Copper Betta

Copper Betta: Everything You Need To Know

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Even if you’re not a beginner in the Betta keeping world, you may not be super familiar with the Copper Betta – A stunning breed with beautiful iridescent colors that make this fish stand out.

It’s fairly common knowledge that this hobby is popular with those who enjoy breeding Betta, typically because different combinations can result in new and beautiful fish and sometimes even prize winners!

Surprisingly (or, perhaps unsurprisingly, depending on your level of familiarity), it was this color betta (a metallic gold) that broke the record at the auction.

One breeder managed to produce a pair of them, and they were repurchased on Aquabid.com in 2003 for a whopping $1,000.

That said, whilst you may not be able to acquire a solid gold betta for very cheap, you may be able to own your own Copper Betta, as many breeders still stock them in hopes of one day getting the gold!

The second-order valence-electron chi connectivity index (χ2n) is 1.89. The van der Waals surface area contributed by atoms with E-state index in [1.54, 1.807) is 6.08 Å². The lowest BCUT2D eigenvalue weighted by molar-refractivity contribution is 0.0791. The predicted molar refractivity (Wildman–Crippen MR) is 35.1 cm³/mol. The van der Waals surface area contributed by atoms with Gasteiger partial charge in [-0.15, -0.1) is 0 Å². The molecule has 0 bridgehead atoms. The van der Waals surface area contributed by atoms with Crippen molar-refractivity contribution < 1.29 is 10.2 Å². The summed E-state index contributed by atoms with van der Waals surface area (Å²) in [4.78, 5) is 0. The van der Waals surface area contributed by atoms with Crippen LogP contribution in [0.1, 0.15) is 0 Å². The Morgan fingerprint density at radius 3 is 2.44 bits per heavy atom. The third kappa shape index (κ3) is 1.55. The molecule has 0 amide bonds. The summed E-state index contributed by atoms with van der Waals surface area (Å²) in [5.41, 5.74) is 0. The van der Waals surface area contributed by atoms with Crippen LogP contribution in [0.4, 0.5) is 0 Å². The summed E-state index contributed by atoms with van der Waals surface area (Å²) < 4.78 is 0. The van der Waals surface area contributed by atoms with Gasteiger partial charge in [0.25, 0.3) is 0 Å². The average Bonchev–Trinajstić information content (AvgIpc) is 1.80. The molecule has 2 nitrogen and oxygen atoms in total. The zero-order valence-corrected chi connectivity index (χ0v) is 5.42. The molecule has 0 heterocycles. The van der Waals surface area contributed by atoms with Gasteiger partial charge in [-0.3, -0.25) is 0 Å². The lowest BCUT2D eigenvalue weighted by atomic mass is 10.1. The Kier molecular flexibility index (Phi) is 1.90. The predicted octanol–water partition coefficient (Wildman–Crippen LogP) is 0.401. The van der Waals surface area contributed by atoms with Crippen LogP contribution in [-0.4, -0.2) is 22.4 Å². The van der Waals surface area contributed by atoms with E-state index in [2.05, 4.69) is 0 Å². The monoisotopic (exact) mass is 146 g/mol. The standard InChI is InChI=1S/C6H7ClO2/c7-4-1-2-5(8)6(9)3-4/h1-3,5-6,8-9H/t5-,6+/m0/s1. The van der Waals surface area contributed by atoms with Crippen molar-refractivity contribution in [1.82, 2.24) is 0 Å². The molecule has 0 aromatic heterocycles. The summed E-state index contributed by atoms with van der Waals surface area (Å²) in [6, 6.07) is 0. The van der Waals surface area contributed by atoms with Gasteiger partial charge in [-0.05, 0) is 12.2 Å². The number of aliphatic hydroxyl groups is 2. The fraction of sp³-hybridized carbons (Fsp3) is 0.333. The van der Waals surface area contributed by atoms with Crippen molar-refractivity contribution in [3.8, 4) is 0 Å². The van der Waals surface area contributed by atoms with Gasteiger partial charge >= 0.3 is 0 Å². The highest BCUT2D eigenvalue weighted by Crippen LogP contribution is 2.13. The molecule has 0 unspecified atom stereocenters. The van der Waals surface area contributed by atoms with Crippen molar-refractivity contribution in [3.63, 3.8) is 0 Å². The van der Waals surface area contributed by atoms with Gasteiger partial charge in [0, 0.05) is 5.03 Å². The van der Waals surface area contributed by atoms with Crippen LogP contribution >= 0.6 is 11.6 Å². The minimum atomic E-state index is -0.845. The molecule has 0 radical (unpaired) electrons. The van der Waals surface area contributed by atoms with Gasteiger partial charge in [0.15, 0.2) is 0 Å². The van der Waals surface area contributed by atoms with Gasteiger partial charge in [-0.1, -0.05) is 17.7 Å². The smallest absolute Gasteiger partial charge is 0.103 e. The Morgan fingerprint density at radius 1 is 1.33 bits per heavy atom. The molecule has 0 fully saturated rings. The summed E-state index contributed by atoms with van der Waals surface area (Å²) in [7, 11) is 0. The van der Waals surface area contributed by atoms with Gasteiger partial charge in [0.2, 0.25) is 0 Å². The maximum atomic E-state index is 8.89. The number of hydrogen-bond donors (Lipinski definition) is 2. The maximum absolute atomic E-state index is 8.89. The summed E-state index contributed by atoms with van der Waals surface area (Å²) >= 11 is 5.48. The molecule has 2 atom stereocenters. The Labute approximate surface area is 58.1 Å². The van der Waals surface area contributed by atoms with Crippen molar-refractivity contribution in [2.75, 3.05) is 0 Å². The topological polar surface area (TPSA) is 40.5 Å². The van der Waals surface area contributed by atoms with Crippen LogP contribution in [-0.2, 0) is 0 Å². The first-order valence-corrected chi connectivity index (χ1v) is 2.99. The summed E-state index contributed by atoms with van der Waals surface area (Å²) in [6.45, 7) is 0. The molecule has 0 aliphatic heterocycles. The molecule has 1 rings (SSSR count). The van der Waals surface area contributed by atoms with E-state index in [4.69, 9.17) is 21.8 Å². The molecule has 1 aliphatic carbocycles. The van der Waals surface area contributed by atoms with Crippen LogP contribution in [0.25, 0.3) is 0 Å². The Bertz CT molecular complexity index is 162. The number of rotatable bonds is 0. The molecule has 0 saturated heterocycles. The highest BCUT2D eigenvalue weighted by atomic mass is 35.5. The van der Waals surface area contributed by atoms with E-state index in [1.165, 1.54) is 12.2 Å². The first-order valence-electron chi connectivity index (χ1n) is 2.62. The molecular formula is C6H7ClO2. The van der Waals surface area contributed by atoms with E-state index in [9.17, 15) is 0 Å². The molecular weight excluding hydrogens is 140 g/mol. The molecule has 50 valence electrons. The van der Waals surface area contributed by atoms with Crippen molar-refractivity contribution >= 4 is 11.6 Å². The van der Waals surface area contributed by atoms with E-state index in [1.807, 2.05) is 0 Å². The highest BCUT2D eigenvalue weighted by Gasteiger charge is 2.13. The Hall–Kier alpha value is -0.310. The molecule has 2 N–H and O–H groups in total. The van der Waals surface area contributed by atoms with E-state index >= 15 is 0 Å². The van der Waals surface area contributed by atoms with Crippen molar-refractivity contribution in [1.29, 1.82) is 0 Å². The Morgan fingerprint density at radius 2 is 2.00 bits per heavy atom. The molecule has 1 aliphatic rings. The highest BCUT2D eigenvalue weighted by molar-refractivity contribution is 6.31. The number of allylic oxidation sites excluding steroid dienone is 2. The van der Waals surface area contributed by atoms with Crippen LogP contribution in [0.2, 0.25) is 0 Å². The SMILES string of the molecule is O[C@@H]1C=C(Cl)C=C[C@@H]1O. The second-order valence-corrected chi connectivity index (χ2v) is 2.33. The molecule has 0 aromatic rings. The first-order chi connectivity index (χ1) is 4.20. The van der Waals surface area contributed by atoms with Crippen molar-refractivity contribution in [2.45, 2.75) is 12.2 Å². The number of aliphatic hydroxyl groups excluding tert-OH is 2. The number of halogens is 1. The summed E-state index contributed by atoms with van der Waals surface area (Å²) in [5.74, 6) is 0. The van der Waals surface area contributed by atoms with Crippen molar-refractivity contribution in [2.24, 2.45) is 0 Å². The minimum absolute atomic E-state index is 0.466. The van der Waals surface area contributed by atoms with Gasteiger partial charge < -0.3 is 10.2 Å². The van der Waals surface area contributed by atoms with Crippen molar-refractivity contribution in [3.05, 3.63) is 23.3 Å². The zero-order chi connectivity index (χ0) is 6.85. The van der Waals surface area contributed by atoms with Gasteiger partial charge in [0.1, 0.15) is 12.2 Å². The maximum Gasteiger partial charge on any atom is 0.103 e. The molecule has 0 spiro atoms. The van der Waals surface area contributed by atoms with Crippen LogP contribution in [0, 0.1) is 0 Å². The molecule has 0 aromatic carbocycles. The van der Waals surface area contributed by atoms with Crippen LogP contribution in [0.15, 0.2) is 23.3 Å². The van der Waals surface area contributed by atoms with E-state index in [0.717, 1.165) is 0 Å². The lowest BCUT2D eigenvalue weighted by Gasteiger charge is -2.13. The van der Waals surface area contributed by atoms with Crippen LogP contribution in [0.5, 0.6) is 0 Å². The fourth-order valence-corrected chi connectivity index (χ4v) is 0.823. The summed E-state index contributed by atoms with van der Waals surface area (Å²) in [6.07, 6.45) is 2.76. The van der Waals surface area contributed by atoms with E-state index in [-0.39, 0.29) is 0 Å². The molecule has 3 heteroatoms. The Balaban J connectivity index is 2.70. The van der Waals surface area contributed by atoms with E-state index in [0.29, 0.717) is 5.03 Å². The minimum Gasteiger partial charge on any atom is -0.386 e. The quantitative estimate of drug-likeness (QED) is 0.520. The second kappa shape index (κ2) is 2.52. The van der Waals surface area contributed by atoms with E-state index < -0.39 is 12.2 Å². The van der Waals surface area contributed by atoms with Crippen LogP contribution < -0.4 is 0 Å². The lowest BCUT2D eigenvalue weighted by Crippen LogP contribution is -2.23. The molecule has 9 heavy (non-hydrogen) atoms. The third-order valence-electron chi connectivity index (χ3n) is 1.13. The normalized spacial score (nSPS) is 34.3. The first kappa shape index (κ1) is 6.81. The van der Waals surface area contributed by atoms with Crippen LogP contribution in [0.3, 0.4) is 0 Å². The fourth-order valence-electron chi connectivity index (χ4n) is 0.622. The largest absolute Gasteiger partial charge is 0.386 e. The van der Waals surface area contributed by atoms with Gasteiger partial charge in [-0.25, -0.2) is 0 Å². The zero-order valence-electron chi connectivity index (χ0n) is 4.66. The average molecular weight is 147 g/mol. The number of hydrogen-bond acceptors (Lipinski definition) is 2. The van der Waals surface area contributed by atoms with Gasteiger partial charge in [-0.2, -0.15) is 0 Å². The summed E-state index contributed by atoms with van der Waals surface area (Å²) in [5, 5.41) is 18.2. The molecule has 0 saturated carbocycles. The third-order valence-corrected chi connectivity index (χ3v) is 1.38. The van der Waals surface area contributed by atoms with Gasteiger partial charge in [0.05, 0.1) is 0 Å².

Copper Betta Info 
Common NamesCopper Betta, Fighting Fish
Scientific NameBetta Plakat
Minimum tank size5 -10 Gallons
Beginner-FriendlyYes
BreedingDifficult
LifespanApprox. 4 Years
DietCarnivorous
AggressiveSometimes
Water Temperature24°C - 26.5°C (75-80 deg F)
pH Level6.5 - 8.0 pH
Water Hardness5 - 20 dGH

Origins

In recent years, copper and metallic colors have become immensely popular in the Betta keeping hobby. They’re highly sought after due to their beautiful appearance, but where did these fancy fish come from?